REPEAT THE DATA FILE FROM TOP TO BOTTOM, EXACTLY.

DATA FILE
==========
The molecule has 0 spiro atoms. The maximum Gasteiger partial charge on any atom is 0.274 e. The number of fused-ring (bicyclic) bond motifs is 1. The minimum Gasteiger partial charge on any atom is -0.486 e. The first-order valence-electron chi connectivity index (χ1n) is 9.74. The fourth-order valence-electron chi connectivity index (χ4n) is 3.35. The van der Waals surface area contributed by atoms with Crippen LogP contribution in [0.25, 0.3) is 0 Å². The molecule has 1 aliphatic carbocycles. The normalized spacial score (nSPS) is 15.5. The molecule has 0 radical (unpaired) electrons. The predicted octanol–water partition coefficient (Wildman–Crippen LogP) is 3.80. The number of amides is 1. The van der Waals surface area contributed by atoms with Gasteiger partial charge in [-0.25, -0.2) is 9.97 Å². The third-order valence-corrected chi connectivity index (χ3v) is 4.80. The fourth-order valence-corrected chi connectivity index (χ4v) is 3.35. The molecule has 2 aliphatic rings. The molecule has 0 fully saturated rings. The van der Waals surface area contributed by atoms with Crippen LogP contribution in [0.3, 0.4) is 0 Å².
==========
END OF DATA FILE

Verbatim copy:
The molecule has 0 spiro atoms. The maximum Gasteiger partial charge on any atom is 0.274 e. The number of fused-ring (bicyclic) bond motifs is 1. The minimum Gasteiger partial charge on any atom is -0.486 e. The first-order valence-electron chi connectivity index (χ1n) is 9.74. The fourth-order valence-electron chi connectivity index (χ4n) is 3.35. The van der Waals surface area contributed by atoms with Crippen LogP contribution in [0.25, 0.3) is 0 Å². The molecule has 1 aliphatic carbocycles. The normalized spacial score (nSPS) is 15.5. The molecule has 0 radical (unpaired) electrons. The predicted octanol–water partition coefficient (Wildman–Crippen LogP) is 3.80. The number of amides is 1. The van der Waals surface area contributed by atoms with Gasteiger partial charge in [-0.25, -0.2) is 9.97 Å². The third-order valence-corrected chi connectivity index (χ3v) is 4.80. The fourth-order valence-corrected chi connectivity index (χ4v) is 3.35. The molecule has 2 aliphatic rings. The molecule has 0 fully saturated rings. The van der Waals surface area contributed by atoms with Crippen LogP contribution in [0.3, 0.4) is 0 Å².